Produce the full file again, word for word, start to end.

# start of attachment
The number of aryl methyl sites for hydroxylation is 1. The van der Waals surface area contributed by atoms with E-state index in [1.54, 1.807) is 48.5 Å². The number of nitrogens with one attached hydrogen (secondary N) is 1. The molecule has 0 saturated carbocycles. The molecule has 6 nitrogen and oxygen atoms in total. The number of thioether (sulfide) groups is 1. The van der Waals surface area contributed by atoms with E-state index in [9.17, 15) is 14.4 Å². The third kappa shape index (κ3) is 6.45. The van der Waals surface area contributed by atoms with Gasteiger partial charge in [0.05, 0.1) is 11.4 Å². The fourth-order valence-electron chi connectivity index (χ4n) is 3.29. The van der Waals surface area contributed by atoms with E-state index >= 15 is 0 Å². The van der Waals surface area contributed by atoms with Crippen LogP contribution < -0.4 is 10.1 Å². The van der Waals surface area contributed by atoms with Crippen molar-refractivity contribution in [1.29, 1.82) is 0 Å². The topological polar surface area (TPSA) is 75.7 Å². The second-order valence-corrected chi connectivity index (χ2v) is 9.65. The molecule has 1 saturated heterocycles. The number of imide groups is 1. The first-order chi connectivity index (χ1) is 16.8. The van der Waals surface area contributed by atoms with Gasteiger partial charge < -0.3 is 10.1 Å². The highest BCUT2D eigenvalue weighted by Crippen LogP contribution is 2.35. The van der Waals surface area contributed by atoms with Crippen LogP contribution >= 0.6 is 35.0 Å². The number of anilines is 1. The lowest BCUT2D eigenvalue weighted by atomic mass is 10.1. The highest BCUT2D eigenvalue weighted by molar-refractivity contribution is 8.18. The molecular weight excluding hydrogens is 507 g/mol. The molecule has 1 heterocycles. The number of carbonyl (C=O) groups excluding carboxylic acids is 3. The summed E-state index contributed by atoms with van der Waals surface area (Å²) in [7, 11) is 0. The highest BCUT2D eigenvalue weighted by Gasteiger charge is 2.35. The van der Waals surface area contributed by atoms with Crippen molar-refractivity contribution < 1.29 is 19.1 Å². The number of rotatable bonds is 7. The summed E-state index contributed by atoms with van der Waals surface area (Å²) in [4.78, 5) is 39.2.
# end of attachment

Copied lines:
The number of aryl methyl sites for hydroxylation is 1. The van der Waals surface area contributed by atoms with E-state index in [1.54, 1.807) is 48.5 Å². The number of nitrogens with one attached hydrogen (secondary N) is 1. The molecule has 0 saturated carbocycles. The molecule has 6 nitrogen and oxygen atoms in total. The number of thioether (sulfide) groups is 1. The van der Waals surface area contributed by atoms with E-state index in [9.17, 15) is 14.4 Å². The third kappa shape index (κ3) is 6.45. The van der Waals surface area contributed by atoms with Gasteiger partial charge in [0.05, 0.1) is 11.4 Å². The fourth-order valence-electron chi connectivity index (χ4n) is 3.29. The van der Waals surface area contributed by atoms with E-state index >= 15 is 0 Å². The van der Waals surface area contributed by atoms with Crippen LogP contribution < -0.4 is 10.1 Å². The van der Waals surface area contributed by atoms with Crippen molar-refractivity contribution in [1.29, 1.82) is 0 Å². The topological polar surface area (TPSA) is 75.7 Å². The second-order valence-corrected chi connectivity index (χ2v) is 9.65. The molecule has 1 saturated heterocycles. The number of imide groups is 1. The first-order chi connectivity index (χ1) is 16.8. The van der Waals surface area contributed by atoms with Gasteiger partial charge < -0.3 is 10.1 Å². The highest BCUT2D eigenvalue weighted by Crippen LogP contribution is 2.35. The van der Waals surface area contributed by atoms with Crippen LogP contribution >= 0.6 is 35.0 Å². The number of anilines is 1. The lowest BCUT2D eigenvalue weighted by atomic mass is 10.1. The highest BCUT2D eigenvalue weighted by molar-refractivity contribution is 8.18. The molecular weight excluding hydrogens is 507 g/mol. The molecule has 1 heterocycles. The number of carbonyl (C=O) groups excluding carboxylic acids is 3. The summed E-state index contributed by atoms with van der Waals surface area (Å²) in [7, 11) is 0. The highest BCUT2D eigenvalue weighted by Gasteiger charge is 2.35. The van der Waals surface area contributed by atoms with Crippen molar-refractivity contribution < 1.29 is 19.1 Å². The number of rotatable bonds is 7. The summed E-state index contributed by atoms with van der Waals surface area (Å²) in [4.78, 5) is 39.2.